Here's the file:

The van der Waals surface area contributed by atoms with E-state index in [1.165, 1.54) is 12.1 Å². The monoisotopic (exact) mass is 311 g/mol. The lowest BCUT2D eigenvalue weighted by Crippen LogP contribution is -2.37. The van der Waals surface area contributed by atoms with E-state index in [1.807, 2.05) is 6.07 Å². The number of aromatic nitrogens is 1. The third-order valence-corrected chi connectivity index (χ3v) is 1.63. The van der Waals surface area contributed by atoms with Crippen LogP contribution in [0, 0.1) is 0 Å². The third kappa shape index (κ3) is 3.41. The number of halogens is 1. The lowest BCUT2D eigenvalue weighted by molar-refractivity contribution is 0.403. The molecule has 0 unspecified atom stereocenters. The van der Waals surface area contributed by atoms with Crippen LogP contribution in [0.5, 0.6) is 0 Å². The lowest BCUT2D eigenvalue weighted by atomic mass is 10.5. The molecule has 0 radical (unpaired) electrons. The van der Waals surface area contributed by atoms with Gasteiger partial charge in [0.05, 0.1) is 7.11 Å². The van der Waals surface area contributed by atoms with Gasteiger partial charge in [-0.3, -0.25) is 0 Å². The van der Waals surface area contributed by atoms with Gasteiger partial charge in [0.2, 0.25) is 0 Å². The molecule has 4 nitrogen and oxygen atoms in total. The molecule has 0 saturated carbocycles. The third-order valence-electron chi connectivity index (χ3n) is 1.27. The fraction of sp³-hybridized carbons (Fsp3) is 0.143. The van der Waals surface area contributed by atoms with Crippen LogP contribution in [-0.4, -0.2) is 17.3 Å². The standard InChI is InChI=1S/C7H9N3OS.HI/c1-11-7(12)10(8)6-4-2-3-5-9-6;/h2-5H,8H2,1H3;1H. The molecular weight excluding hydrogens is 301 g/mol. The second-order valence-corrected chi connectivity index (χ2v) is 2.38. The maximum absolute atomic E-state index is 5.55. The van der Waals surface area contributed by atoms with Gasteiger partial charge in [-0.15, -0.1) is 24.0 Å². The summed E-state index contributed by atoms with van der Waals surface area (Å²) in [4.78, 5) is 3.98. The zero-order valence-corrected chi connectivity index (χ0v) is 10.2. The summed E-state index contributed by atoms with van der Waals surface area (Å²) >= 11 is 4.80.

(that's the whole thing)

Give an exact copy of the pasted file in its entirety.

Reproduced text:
The van der Waals surface area contributed by atoms with E-state index in [1.165, 1.54) is 12.1 Å². The monoisotopic (exact) mass is 311 g/mol. The lowest BCUT2D eigenvalue weighted by Crippen LogP contribution is -2.37. The van der Waals surface area contributed by atoms with E-state index in [1.807, 2.05) is 6.07 Å². The number of aromatic nitrogens is 1. The third-order valence-corrected chi connectivity index (χ3v) is 1.63. The van der Waals surface area contributed by atoms with Crippen LogP contribution in [0, 0.1) is 0 Å². The third kappa shape index (κ3) is 3.41. The number of halogens is 1. The lowest BCUT2D eigenvalue weighted by molar-refractivity contribution is 0.403. The molecule has 0 unspecified atom stereocenters. The van der Waals surface area contributed by atoms with Crippen LogP contribution in [0.5, 0.6) is 0 Å². The lowest BCUT2D eigenvalue weighted by atomic mass is 10.5. The molecule has 0 radical (unpaired) electrons. The van der Waals surface area contributed by atoms with Gasteiger partial charge in [0.05, 0.1) is 7.11 Å². The van der Waals surface area contributed by atoms with Gasteiger partial charge in [-0.3, -0.25) is 0 Å². The van der Waals surface area contributed by atoms with Gasteiger partial charge in [0.2, 0.25) is 0 Å². The molecule has 4 nitrogen and oxygen atoms in total. The molecule has 0 saturated carbocycles. The third-order valence-electron chi connectivity index (χ3n) is 1.27. The fraction of sp³-hybridized carbons (Fsp3) is 0.143. The van der Waals surface area contributed by atoms with Crippen LogP contribution in [-0.4, -0.2) is 17.3 Å². The standard InChI is InChI=1S/C7H9N3OS.HI/c1-11-7(12)10(8)6-4-2-3-5-9-6;/h2-5H,8H2,1H3;1H. The molecular weight excluding hydrogens is 301 g/mol. The second-order valence-corrected chi connectivity index (χ2v) is 2.38. The maximum absolute atomic E-state index is 5.55. The van der Waals surface area contributed by atoms with Gasteiger partial charge in [-0.15, -0.1) is 24.0 Å². The summed E-state index contributed by atoms with van der Waals surface area (Å²) in [4.78, 5) is 3.98. The zero-order valence-corrected chi connectivity index (χ0v) is 10.2. The summed E-state index contributed by atoms with van der Waals surface area (Å²) >= 11 is 4.80.